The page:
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RUSSIAN TAX COPS RAID BATES SAATCHI'S OFFICE: FOREIGN COMPANIES MAY BE FOCUS AS NATION TRIES TO BOOST COLLECTIONS

By Published on .

[moscow] Bates Saatchi & Saatchi got a lesson in tax collection Russian-style recently when tax police swarmed the agency's office here and seized documents in an effort to prove the shop owes millions of dollars in taxes and fines.

"We're cooperating with the authorities in Moscow and attempting to resolve the situation," said Alex Sandberg, a public relations executive employed by London-based Cordiant, parent of the Bates Worldwide and Saatchi & Saatchi Advertising Worldwide networks. Those two shops operate the combined 4-year-old Mos-cow office.

According to local media reports, Bates Saatchi is accused of hiding more than $5.5 million in unpaid taxes and fines. However, Bates Saatchi only reported gross income of $2.4 million from Russian billings of $19.2 million last year, ranking sixth among agencies in Russia, according to Advertising Age figures.

FIRST AGENCY TO BE CITED

A number of multinational companies are believed to be in negotiations with Russia's tax authorities, though Bates Saatchi is the first ad agency to be publicly named. Other shops deny they are under investigation, though a D'Arcy Masius Benton & Bowles executive said its Moscow agency had a request for information from the tax police recently.

"Since opening our Moscow office [in 1992], we've been constantly in touch with the financial authorities, and our books have been examined every year, just a couple months ago for 1996," said Bernd M. Michael, Grey Advertising's CEO in Germany and president for Eastern Europe.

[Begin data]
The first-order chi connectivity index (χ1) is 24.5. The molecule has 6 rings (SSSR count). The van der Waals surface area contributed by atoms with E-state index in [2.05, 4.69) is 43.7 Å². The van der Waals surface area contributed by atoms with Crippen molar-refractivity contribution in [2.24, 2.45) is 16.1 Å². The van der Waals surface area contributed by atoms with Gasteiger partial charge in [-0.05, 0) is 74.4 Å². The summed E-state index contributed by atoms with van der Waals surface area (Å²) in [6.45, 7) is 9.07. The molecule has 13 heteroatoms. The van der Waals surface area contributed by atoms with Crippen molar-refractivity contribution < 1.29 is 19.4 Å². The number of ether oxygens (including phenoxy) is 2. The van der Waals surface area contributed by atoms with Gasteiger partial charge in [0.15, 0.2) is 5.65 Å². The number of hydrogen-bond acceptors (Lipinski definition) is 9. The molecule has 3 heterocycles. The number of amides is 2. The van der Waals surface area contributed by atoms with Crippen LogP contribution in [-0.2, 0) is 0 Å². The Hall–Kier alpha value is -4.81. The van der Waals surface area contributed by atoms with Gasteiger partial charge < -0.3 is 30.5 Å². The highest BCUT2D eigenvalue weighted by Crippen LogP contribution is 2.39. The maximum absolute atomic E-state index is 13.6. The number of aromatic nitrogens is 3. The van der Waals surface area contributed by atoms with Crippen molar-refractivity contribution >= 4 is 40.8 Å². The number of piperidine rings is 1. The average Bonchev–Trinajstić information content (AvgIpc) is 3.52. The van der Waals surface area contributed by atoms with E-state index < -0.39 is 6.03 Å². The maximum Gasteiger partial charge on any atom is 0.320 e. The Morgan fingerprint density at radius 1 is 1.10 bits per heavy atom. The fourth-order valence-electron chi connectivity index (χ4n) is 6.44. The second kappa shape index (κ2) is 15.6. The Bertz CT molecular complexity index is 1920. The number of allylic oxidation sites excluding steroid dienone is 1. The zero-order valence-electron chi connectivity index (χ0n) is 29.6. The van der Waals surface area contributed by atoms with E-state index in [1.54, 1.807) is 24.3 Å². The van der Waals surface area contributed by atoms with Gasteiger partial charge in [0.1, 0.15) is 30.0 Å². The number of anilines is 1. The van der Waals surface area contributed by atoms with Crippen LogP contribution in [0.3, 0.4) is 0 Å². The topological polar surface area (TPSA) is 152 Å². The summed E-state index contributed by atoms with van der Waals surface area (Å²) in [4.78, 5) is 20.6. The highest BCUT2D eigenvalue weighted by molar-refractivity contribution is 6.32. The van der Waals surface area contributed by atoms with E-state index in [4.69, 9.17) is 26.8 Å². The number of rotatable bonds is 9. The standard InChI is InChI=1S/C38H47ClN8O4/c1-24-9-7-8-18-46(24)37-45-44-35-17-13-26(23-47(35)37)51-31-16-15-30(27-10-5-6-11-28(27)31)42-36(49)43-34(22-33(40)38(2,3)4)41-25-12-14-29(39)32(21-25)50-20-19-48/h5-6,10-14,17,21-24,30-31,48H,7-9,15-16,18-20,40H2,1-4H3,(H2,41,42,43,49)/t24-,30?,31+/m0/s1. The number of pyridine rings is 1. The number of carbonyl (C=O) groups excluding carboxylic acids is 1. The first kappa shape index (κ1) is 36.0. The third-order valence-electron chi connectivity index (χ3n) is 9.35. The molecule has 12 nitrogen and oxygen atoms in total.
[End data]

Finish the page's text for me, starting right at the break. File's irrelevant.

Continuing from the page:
Wolfgang Slupetsky, chairman for Eastern Europe at Ogilvy & Mather Worldwide, the third-largest agency in Russia, said: "We saw to it that all our transactions are scrupulously in perfect order."

News of the Oct. 29 raid only surfaced in local media last week. Western businessmen said it appeared to mark a long-expected push by tax authorities, under pressure from the government to boost abysmal revenue levels, to focus on foreign companies as a source of cash for Russian coffers.

"They may begin targeting [foreign] representative offices because of the perception that they are more likely to pay if confronted" with demands than their Russian counterparts, a tax specialist at a Western consultancy said.

Contributing: Laura Petrecca in New York, Dagmar Mussey in Duesseldorf.

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